It’s that time of year again. The moment where high school students across the county grab their lucky No. 2 pencils and sit for hours at a time in classrooms, computer labs and gymnasiums, answering all sorts to questions about math and literature.
That’s right, next week area juniors will get their first crack at the newly revised SAT standardized high-stakes test, courtesy of the School District of Palm Beach County, which has offered the test to all district 11th graders for the past few years as a means of helping boost their opportunities for higher education acceptance after they graduate.
About a year ago, we commended Florida Gov. Rick Scott for his executive order suspending the 11th-grade Florida Standards Assessment for English language arts, which helped to lessen the overflow of alphabet soup tests our students are required to take each year. It was one small step in the right direction. Unfortunately, it seems this action was the only step recently to reduce the number of days our students are forced to take a battery of tests assessing reading, writing, math, science and history. Freshmen and sophomores are still taking the FSA (and will do so in the days following the SAT). In April and May, area students will take AP, Cambridge AICE and International Baccalaureate subject area tests. And as if national and state testing wasn’t enough, there’s always the Palm Beach Performance Assessment thrown their way by the very district in which they live. When autumn rolls around, the testing cycle begins all over again. And that’s just the high school level. The testing culture works its way as far back as the early elementary school years.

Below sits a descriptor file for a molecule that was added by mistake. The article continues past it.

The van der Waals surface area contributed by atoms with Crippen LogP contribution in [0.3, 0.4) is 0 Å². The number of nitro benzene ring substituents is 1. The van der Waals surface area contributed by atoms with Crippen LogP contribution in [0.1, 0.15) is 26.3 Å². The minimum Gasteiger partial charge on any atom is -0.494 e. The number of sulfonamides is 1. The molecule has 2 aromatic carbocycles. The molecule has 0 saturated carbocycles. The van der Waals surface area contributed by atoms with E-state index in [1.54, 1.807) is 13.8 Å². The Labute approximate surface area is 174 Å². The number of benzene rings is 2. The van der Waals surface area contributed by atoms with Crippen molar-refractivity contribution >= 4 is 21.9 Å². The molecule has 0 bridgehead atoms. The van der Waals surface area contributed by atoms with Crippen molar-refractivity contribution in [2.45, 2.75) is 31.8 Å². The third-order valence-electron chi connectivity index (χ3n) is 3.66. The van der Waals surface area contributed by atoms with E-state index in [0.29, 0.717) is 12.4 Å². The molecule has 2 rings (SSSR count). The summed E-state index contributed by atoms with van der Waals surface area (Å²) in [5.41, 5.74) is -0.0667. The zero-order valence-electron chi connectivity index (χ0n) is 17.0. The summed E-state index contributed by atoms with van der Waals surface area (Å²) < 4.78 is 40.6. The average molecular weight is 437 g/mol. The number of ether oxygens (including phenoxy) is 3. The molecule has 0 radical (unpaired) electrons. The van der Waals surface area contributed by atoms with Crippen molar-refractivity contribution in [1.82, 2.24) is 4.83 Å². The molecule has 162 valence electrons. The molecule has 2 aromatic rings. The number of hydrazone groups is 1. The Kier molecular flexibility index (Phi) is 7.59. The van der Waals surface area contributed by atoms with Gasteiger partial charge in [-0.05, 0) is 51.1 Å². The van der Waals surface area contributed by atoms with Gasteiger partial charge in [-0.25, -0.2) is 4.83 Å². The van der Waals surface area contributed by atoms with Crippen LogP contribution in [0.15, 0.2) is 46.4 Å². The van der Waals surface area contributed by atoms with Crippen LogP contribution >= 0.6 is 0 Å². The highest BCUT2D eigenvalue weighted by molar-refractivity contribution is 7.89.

If our children were automobiles, this would be the equivalent of being in the shop every other day going through diagnostic tests to see how they are performing. Of course, these various assessments aren’t even truly “diagnostic” in nature; teachers and administrators don’t get to see the student responses to be able to truly analyze where improvements are needed in the teaching process, and even if they do get the results, it’s usually months later — and often, the students have different teachers by that point.
We believe there is a time, a place and a purpose for properly structured and presented testing. But one of the other huge issues is that the tests keep changing, and the bar keeps shifting as to what constitutes “passing” or “good” scores. If these tests are truly to be incorporated into the formal educational process as a way of analyzing student learning, the state legislature and testing companies have to stop making changes on what seems to be a whim. The best way to truly assess learning is to use a stable method of assessment. With structural changes taking place every year, there is no true way to measure results on a year-to-year basis.
We call, again, to end the madness. Let our students learn more; let our teachers educate more; let both groups test less.